The Nice Tree has gold swirly things on it, and a special tree skirt thingy made of silk and shiny stuff. It’s really pretty. It looks like something you would find in one of those stores in Salado. The Crap Tree has an old skirt made of something that looks like shag carpet. It has a pattern that sort of resembles a Christmas tree, at least, the way a Christmas tree looks to a myopic drunk. In a moment of weakness my brother in law crocheted it for us. It’s been more than 15 years and I still kick his ass about that.


easy to spot boxes

I am not allowed to put my special guitar ornaments on the Nice Tree. Who am I kidding? I’m not allowed to put anything on the Nice Tree. Every now and then, I sneak one on it when no one is looking. It doesn’t matter. My oldest daughter finds it and moves it back. At lease I’m not completely alone in my fight, my youngest daughter will take one of my ornaments and sneak it back on the nice tree. Occasionally sibling rivalry will overcome their natural tendency to gang up on you because of gender affiliation. Which is nice.

The Crap Tree has lights on it from The Hard Rock Café. I think those are my favorite, although the lights that look like jalapenos are a close second. Ever since my wife debuted the Nice Tree, Christmas in our house has been looking a little different. The living room is starting to spread out. Our old Frosty the Snowman and Christmas tree hand towels we used to put in the guest bathroom have been replaced with much prettier hand towels. None of us is allowed to touch them. You wash your hands in this bathroom, you better wipe them off on your blue jeans. My ‘singing Santa’ with the electric guitar and the sunglasses is now back in my bedroom on the dresser. The battery has been removed.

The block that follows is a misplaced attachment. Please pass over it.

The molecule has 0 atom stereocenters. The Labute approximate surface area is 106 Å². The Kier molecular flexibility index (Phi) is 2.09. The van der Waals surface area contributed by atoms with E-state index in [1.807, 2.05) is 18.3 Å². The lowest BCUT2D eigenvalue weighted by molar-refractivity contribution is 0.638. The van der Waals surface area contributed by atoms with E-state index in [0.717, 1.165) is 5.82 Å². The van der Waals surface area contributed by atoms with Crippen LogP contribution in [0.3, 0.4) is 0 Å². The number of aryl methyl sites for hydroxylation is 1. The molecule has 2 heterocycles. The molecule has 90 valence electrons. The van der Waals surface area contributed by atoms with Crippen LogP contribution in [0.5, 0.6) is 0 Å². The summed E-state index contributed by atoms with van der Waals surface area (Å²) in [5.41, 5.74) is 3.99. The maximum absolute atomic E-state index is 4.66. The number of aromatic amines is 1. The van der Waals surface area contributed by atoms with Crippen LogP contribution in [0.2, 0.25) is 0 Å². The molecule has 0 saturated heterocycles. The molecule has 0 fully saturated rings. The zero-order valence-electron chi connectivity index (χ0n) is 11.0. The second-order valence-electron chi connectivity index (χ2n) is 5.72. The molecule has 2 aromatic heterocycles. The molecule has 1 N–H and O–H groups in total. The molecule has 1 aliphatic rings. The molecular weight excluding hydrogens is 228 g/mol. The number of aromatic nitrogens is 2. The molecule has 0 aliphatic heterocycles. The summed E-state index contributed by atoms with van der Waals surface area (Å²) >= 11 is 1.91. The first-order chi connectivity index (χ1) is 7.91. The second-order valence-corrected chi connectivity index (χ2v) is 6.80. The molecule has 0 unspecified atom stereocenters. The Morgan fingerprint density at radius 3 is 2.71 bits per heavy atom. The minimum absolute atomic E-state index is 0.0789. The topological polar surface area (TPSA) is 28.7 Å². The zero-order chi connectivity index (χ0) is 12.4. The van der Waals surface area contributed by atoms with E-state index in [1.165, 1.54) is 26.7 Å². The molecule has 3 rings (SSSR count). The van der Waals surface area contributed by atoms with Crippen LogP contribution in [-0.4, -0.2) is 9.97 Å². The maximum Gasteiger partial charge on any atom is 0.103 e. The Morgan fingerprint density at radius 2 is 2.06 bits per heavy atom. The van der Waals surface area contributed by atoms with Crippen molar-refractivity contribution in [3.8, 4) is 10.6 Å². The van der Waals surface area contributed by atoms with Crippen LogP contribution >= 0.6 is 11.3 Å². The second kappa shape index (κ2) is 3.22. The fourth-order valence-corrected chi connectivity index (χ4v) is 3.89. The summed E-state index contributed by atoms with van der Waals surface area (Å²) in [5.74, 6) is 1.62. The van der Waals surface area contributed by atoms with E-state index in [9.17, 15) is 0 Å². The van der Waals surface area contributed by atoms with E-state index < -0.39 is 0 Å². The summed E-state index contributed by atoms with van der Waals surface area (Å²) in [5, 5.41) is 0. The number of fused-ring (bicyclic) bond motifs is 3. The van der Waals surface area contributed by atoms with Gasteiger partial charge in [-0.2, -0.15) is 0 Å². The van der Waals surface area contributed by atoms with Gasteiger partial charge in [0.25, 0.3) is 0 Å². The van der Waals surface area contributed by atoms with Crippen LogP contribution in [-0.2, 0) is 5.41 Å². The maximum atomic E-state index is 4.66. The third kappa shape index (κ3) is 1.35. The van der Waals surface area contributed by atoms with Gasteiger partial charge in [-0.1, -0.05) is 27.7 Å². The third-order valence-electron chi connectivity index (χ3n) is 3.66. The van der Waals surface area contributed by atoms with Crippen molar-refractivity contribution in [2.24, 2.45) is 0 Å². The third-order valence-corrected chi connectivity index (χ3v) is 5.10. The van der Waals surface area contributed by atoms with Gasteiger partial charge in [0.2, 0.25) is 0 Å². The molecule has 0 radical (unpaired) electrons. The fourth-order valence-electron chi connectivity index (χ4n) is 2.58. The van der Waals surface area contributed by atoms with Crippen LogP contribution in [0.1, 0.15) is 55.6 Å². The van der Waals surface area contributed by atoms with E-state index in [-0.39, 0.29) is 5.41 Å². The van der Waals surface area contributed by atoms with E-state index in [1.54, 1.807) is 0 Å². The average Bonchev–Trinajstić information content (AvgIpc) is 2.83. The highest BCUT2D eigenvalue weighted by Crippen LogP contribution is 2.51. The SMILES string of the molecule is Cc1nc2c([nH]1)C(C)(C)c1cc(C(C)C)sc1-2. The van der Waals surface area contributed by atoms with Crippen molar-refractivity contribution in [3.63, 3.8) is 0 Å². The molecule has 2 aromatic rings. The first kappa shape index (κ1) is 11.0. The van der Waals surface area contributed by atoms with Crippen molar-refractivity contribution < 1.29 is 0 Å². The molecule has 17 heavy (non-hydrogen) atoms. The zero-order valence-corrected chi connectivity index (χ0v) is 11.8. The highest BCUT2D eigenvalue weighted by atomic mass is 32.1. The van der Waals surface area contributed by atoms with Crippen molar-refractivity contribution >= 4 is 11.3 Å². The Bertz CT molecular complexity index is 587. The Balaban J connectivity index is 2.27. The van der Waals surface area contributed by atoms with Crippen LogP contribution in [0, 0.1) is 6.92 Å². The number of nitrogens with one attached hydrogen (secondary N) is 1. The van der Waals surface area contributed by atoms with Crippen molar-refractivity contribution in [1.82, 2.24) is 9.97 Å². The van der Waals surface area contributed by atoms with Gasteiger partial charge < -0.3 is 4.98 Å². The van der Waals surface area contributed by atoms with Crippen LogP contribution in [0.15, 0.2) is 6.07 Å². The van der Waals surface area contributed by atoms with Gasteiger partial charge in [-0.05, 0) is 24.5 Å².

This year I couldn’t find the Drunken Office Party Elves. My wife says she has no idea what happened to them. She says it in a way that makes me think she knows exactly what happened to them, and I will never see them again.


Olive, the other reindeer

So I know what I’m up against. Soon, next year, or maybe the one after that, I will find myself engaged in a desperate battle, a last stand in front of my dearest Christmas decoration, the Crap Tree.

She may relent. The Crap Tree has ornaments that have all our Christmas memories on it, 22 years worth. Decorations we bought when we spent our first Christmas together. Things our friends gave to us. Decorations that her students gave to her. Special ornaments with years on them from Christmases past that go back before our kids were born. Pictures of the girls when they were little in red and white Christmas dresses, hugging Santa and telling him how good they had been this year. So long ago, before cars and boys and college. Every now and then I find a little bit of attic insulation in one of the branches, from a Christmas years ago when I slipped in the overhead and put my foot through the ceiling, right over the tree. The youngest looked up and said ‘Mommy, it’s Santa’! I think she was 4.